Pilates isn't just a class -- it's a lifestyle. For those who believe that practice never truly ends, it's worth investing in a Pilates reformer machine for your home.
Unlike mat Pilates, where the practice is fairly stationary, a reformer adds new challenges with resistance, motion, and new positions on a moving platform. These low-impact exercises are excellent for strength and resistance training as well as rehabilitation. As a result, you grow stronger, more flexible, and, above all, more confident in your body.
Wondering which Pilates reformer machine is best for your home practice? Our top pick is the AeroPilates Premier Reformer by Stamina. Its rebounder and neck support pillow are favorite features among practitioners.
Considerations when choosing Pilates reformer machines
Benefits of a home Pilates practice
Peaceful environment: As relaxing as a Pilates class can be, nothing beats using a reformer in the comfort of your own home. Fully customize your experience by dimming the lights, choosing a relaxing soundtrack, and using aromatherapy.
Practice at your own pace: Some exercises and techniques are easier to master than others. Others require more practice and fine-tuning. When you practice at home on your reformer, there is no pressure or time constraint to interrupt your concentration. If you use a reformer at home and still attend traditional classes, you're able to train at home while you focus on learning new techniques from your Pilates instructor.
Cost-effective: Pilates reformer classes are expensive, whether you buy them individually or sign up for monthly or annual packages through a studio. It can cost between a few hundred dollars to a couple thousand dollars per year, which is why a one-time investment in a Pilates reformer machine is a smart idea. If you forego traditional classes to foot the bill for a home machine, you actually end up saving money after the first 12 to 18 months.
The frame of the reformer resembles a narrow, long bed frame. Tracks are located at the lateral sides to accommodate the sliding bed or platform. When comparing machines, it's important to take the total frame measurement into consideration -- since they take up quite a bit of space, you want to be sure one will fit in your home.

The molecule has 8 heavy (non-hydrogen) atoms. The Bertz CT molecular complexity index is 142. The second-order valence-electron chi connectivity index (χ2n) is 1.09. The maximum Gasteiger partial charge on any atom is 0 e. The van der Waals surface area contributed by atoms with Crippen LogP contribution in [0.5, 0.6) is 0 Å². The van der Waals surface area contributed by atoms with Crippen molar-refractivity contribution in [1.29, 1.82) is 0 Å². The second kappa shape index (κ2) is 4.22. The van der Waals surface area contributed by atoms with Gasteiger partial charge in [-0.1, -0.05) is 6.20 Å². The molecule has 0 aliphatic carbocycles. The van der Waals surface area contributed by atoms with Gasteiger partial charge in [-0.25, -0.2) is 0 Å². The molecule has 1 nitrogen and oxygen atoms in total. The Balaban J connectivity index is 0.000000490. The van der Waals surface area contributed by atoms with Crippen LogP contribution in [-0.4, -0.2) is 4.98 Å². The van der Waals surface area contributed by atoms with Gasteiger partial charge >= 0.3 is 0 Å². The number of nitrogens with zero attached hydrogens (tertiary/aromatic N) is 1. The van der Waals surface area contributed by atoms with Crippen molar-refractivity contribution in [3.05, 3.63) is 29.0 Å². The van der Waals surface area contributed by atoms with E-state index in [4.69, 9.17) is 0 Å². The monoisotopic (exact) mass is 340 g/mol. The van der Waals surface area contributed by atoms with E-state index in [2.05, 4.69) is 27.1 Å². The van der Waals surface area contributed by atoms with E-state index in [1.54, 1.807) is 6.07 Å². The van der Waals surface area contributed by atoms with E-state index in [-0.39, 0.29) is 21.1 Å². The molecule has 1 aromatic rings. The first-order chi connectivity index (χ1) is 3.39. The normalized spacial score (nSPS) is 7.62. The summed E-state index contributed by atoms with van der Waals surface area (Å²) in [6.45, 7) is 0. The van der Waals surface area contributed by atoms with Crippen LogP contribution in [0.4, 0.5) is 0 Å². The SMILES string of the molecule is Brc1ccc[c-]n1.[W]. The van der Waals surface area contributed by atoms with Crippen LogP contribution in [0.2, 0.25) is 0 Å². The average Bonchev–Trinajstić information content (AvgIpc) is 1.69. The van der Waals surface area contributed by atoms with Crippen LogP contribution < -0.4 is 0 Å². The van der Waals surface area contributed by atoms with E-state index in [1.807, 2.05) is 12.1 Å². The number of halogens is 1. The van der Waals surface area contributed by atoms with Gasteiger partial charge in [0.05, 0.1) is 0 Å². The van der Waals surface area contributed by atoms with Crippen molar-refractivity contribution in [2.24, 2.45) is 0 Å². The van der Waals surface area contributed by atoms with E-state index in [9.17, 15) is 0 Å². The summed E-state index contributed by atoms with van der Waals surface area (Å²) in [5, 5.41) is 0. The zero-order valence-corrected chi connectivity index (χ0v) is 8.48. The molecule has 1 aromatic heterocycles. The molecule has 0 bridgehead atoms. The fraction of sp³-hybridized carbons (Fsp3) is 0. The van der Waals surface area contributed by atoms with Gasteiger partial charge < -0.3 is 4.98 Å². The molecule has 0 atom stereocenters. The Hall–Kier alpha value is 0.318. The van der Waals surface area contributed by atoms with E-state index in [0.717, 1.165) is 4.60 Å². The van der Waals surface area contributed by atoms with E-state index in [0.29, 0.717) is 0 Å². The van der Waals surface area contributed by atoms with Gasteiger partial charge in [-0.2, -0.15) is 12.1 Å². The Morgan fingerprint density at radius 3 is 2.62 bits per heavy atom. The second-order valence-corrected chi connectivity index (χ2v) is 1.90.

Straps attached to the top of the reformer frame can be pulled by arms or legs for exercises. They're by no means "one size fits all," as they're fully adjustable to accommodate your height, resistance level, and technique.
Pilates reformer machines have spring mechanisms. They're adjustable to add difficulty as you become stronger to pull or press through exercises. Inexpensive machines have bungee cords for springs, though they're not as durable as actual metal springs, which are found in premium-priced studio-quality machines.
Depending on how advanced your reformer is, it may come with support accessories such as head or neck rests, shoulder braces, or padded ankle bracing. These features tend to drive up the price of a reformer, so expect to see them in mid-range machines and up.
Reformer manufacturers appreciate that home practice means the absence of a Pilates instructor. They often include educational materials with reformers in the form of DVDs, online platforms, and exercise charts. These materials give an overview of basic techniques and guide you through more advanced exercises.
Simple Pilates former machines cost around $300, though their functionality is somewhat limited. Mid-range machines cost closer to $1,000 and deliver a solid experience with many bells and whistles of studio reformers. For an actual studio-quality machine, you need to invest between $5,000 and $8,000.
Q. Will my Pilates reformer machine come with a warranty?
A. Generally speaking, machines come with limited warranties, though the time frame varies from 90 days to three years. Be sure to save your proof of purchase and register your machine in the event you need to utilize your warranty.
Q. How advanced should I be in my Pilates practice before purchasing my own reformer machine?
A. There's no hard rule, however it's strongly recommended to master the basics before transitioning to independent practice at home. More than anything, you should know the proper form and technique, so your reformer practice is safe and non-injurious.
Pilates reformer machines we recommend
Our take: Top-quality model that brings key design elements from the studio into your home.
What we like: Wider stationary bar earns big points. Comes with DVD exercises and wall chart.
What we dislike: Large footprint, so you won't necessarily be able to store it easily when it's not in use.
Our take: Budget-friendly option that covers basic needs for reformer exercises.
What we like: Adjustability features accommodate shorter and taller practitioners alike.
What we dislike: Affordable price means limited options, such as no compatibility for a jumper or rebounder.
Our take: Get the full studio experience in the comfort of your own home. Best for serious practitioners and trainers.
What we like: Features full tower system to accommodate full series of reformer exercises. Durable construction.
What we dislike: Assembly is best handled by pros with experience building gym equipment.
Sian Babish is a writer for BestReviews. BestReviews is a product review company with a singular mission: to help simplify your purchasing decisions and save you time and money. BestReviews never accepts free products from manufacturers and purchases every product it reviews with its own funds.
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